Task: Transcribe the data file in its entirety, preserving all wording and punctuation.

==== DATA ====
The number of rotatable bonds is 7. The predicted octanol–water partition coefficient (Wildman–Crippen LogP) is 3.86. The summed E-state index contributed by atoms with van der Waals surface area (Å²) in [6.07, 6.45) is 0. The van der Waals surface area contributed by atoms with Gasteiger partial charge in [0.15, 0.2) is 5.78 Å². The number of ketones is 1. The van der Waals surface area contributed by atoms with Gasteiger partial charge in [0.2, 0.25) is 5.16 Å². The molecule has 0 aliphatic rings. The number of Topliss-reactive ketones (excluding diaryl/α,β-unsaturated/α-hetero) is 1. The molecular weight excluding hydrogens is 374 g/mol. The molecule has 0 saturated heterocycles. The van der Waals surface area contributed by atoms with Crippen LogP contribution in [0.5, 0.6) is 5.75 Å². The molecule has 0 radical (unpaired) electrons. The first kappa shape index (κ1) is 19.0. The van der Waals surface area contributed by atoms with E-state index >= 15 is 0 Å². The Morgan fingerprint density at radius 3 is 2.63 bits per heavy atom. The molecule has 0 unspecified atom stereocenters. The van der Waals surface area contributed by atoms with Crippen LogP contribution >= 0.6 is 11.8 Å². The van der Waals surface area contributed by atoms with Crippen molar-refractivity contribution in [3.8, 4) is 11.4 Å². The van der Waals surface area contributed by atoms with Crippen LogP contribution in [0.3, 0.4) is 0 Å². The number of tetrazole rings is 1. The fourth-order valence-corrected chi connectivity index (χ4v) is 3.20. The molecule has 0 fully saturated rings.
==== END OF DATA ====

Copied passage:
The number of rotatable bonds is 7. The predicted octanol–water partition coefficient (Wildman–Crippen LogP) is 3.86. The summed E-state index contributed by atoms with van der Waals surface area (Å²) in [6.07, 6.45) is 0. The van der Waals surface area contributed by atoms with Gasteiger partial charge in [0.15, 0.2) is 5.78 Å². The number of ketones is 1. The van der Waals surface area contributed by atoms with Gasteiger partial charge in [0.2, 0.25) is 5.16 Å². The molecule has 0 aliphatic rings. The number of Topliss-reactive ketones (excluding diaryl/α,β-unsaturated/α-hetero) is 1. The molecular weight excluding hydrogens is 374 g/mol. The molecule has 0 saturated heterocycles. The van der Waals surface area contributed by atoms with Crippen LogP contribution in [0.5, 0.6) is 5.75 Å². The molecule has 0 radical (unpaired) electrons. The first kappa shape index (κ1) is 19.0. The van der Waals surface area contributed by atoms with E-state index >= 15 is 0 Å². The Morgan fingerprint density at radius 3 is 2.63 bits per heavy atom. The molecule has 0 unspecified atom stereocenters. The van der Waals surface area contributed by atoms with Crippen LogP contribution >= 0.6 is 11.8 Å². The van der Waals surface area contributed by atoms with Crippen molar-refractivity contribution in [3.8, 4) is 11.4 Å². The van der Waals surface area contributed by atoms with Crippen LogP contribution in [0.3, 0.4) is 0 Å². The number of tetrazole rings is 1. The fourth-order valence-corrected chi connectivity index (χ4v) is 3.20. The molecule has 0 fully saturated rings.